Mouth-watering Pork Chops are lightly fried to golden perfection and are served with a simple garlic and white wine reduction over a bed of flavorful spinach and white beans. Add a fresh lemon wedge, and dinner is served!
This meal truly has more flavor that you will ever guess. It’s a guaranteed way to make sure that every single bite of pork chop disappears, and is living proof that a few simple ingredients can create amazing results in the kitchen.
I’ll walk you through how to achieve that perfect sear, what the best pork chop cuts are, and the best white wines to use for the sauce.
I first published this recipe in February of 2017 and I have been obsessed with it since. Feel free to try this with chicken breast or thighs as well!
You can also make a gluten-free version but subbing the all-purpose flour for gluten-free flour. Easy-Peasy.
Now, for the ingredients! It doesn’t get simpler than this.
How to Sear Pork Chops
- Use a cast iron skillet for a nice, golden sear. It conducts heat the best and will give the pork chops a nice even color.
- Sear over medium-high heat. The middle doesn’t need to be done yet, we’re just giving the outside color and texture.
- Avoid moving the pork chops around as they cook, it will disrupt the sear.
- If the pork chops are stuck to the pan, try giving them more time. They generally release from the pan when they’re crisp on the outside and ready to flip. This takes about 4 minutes per side.
Best Cuts of Pork for Searing
- Center cut, bone-in pork chops are excellent for searing because they are nice and tender.
- Loin Chops may also be used. They are leaner than center cut chops.
- Boneless Pork Chops work as well. They are also very lean. *Note- The lack of bone also means that they can be less flavorful than the aforementioned cuts above. *Also note, the lack of fat can create a dry texture and it’s recommended that you brine them prior to searing.
This resource is a complete guide, with visuals, for all types of pork chop cuts.
Best White Wines for Cooking
Dry white wines that aren’t sweet are the best for cooking. Prime examples include:
- Pinot Grigio
- Sauvignon Blanc
- Unoaked Chardonnay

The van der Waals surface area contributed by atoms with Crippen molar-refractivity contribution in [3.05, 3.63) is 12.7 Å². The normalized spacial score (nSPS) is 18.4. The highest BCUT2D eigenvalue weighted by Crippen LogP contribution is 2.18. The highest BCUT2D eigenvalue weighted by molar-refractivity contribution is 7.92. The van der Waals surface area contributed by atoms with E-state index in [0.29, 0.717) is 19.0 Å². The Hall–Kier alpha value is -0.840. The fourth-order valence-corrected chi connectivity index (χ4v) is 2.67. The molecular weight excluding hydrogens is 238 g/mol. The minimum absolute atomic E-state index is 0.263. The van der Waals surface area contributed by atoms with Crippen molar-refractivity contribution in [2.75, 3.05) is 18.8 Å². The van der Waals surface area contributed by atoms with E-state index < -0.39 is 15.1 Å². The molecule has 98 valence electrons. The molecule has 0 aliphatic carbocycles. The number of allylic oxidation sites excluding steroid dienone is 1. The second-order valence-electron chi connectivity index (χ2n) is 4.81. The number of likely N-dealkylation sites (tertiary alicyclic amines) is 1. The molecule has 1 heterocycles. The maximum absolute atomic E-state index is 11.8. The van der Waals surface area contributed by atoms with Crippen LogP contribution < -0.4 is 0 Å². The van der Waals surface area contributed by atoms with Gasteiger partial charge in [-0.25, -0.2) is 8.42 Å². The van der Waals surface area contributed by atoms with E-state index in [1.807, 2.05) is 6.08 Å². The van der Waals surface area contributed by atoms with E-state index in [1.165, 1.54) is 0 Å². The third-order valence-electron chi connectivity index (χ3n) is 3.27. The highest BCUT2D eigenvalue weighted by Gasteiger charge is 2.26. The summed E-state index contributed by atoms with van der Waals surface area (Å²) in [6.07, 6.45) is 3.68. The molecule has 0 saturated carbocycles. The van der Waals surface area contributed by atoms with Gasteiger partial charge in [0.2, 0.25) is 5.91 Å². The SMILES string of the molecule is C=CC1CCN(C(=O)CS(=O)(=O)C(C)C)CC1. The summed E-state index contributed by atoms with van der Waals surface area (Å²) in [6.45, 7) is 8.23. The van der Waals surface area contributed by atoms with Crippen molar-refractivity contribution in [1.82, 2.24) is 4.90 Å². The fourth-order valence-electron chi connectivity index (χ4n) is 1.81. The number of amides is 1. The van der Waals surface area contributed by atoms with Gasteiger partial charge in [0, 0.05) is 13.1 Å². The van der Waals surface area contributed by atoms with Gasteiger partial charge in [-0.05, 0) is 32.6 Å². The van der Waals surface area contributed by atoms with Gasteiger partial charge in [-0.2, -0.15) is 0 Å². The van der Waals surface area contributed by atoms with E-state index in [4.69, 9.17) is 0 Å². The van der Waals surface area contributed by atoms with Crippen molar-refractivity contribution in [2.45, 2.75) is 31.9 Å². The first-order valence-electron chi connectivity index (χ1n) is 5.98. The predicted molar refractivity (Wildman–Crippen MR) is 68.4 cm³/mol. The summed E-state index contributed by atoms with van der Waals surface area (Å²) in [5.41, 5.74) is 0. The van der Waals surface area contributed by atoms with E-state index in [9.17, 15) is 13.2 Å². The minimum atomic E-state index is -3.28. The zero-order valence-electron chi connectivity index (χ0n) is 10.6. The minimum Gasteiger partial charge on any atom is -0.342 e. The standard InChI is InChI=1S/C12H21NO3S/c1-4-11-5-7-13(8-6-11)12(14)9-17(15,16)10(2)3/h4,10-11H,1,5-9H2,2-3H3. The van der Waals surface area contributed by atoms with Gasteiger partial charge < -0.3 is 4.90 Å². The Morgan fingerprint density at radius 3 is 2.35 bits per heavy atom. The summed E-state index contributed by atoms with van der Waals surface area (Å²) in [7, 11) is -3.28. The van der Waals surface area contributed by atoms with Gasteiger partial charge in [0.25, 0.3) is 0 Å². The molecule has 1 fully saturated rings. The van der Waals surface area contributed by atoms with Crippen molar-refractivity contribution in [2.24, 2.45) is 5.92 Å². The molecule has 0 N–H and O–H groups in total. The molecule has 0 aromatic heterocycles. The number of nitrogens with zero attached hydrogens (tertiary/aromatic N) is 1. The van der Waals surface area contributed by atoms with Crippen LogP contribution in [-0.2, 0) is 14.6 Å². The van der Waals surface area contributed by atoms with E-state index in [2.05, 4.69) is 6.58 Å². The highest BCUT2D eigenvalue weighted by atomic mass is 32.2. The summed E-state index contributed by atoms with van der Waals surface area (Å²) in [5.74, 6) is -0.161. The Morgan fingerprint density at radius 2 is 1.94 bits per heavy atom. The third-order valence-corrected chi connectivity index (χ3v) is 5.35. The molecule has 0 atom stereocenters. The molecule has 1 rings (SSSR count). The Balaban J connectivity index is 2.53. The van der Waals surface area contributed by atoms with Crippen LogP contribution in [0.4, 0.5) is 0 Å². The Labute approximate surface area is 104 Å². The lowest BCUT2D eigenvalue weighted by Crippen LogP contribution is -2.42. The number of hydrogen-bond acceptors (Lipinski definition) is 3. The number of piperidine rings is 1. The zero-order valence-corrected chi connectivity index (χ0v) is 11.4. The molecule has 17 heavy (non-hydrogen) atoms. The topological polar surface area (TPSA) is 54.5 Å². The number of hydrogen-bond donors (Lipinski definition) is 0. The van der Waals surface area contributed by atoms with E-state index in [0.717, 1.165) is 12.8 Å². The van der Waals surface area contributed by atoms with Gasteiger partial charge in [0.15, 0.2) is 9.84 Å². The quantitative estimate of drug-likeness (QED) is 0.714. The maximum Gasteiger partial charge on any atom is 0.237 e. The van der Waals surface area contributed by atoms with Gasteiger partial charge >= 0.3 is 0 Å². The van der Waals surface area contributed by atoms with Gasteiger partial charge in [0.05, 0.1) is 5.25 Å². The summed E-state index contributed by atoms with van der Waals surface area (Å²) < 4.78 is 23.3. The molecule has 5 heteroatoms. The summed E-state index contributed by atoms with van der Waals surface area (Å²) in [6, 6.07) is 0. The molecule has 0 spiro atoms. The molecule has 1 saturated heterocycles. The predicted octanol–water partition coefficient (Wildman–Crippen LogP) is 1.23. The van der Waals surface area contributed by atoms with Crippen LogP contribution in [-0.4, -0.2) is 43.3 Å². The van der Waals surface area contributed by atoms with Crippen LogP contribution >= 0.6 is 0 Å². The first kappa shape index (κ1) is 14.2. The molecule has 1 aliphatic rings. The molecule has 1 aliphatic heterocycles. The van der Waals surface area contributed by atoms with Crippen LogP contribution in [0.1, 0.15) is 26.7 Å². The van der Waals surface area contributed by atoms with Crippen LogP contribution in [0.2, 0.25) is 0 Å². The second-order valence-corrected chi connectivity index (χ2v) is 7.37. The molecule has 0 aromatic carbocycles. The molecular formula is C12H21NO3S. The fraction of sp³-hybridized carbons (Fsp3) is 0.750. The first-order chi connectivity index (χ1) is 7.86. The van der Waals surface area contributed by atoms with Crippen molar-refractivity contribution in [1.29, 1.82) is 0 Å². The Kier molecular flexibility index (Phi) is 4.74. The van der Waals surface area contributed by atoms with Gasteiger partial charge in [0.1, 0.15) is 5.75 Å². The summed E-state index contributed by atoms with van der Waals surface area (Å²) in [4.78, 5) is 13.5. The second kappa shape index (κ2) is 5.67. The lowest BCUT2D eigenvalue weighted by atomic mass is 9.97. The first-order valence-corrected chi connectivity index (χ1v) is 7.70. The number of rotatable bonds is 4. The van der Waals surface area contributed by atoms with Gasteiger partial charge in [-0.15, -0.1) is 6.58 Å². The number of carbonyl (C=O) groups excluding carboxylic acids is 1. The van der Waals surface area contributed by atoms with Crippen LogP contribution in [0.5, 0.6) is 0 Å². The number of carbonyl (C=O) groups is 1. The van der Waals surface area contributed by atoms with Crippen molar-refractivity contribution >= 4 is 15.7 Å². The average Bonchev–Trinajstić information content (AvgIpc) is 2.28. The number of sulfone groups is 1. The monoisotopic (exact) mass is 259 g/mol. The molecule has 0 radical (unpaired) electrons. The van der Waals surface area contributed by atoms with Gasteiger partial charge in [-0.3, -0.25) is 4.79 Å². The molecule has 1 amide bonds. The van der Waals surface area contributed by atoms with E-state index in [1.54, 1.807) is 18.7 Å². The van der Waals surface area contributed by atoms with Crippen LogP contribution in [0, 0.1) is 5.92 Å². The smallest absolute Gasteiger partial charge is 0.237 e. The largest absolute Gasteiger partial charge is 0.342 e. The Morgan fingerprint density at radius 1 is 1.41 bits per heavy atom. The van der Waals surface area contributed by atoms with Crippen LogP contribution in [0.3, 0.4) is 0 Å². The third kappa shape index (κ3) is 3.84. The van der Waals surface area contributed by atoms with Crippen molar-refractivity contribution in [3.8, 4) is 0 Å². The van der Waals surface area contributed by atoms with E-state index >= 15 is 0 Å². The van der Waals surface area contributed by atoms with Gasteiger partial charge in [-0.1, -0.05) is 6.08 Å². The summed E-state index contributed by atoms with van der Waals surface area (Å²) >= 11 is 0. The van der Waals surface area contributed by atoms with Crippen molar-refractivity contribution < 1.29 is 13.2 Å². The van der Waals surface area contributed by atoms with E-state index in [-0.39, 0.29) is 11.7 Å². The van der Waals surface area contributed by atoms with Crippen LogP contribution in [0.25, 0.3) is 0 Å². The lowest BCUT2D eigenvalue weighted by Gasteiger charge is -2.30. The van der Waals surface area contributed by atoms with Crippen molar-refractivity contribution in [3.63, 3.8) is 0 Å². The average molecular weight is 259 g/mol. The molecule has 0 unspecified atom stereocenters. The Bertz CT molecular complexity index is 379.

This resource includes a list of brands and prices of white wines that are best for cooking.
(You won’t have any.)
…But if you do, you can store these in an airtight container in the fridge for up to three days.
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Pan Fried Pork Chops in White Wine Sauce with Spinach and Beans
Pork Chops and Wine Sauce:
- 2 Tablespoons Butter
- 2 Tablespoons olive oil
- 2 center-cut pork chops, bone-in
- Salt/Pepper , to taste
- ¼ cup all-purpose flour
- 2 garlic cloves, minced
- ¼ cup dry white wine*, see notes
- ¼ cup chicken broth
- 1 lemon, cut into wedges
Spinach and Beans:
- 2 teaspoons olive oil
- 1 garlic clove, minced
- 14.5 oz. white beans
- 10 oz. fresh baby spinach
Pork Chops and Wine Sauce:
- Over medium-high heat, melt the butter in a large skillet (preferably cast iron), then add the olive oil.
- Sprinkle both sides of the pork with salt and pepper, then dredge each side into the flour.
- Sear each side of the pork chops until they’re a light golden brown, about 3-4 minutes on each side.
- Remove the pork chops from the skillet for now and set aside on a plate.
- Add the garlic to the pan and cook until fragrant, about a minute.
- Add the white wine and cook until it is reduced by half, about 5 minutes.
- Add the chicken broth and pork chops back to the pan.
- Squeeze half of the lemon over the pork chops and continue to simmer until the pork chops are a deep golden brown and cooked through, about 20 minutes. (Time varies based on thickness of the pork) – You can also put the pan in the oven at 325 for 20 minutes to finish cooking the pork that way.
Spinach + Beans:
- Heat the olive oil in a large skillet over medium-high heat, then add the minced garlic and cook for about one minute.
- Add the white beans and spinach and toss gently with a rubber spatula. Cook just 3-4 minutes, until the spinach just begins to wilt.
- Place a bed of spinach and beans on a serving plate and top with that delicious pork! Enjoy!
- Pinot Grigio, unoaked Chardonay, and Sauvignon Blanc are great cooking wines.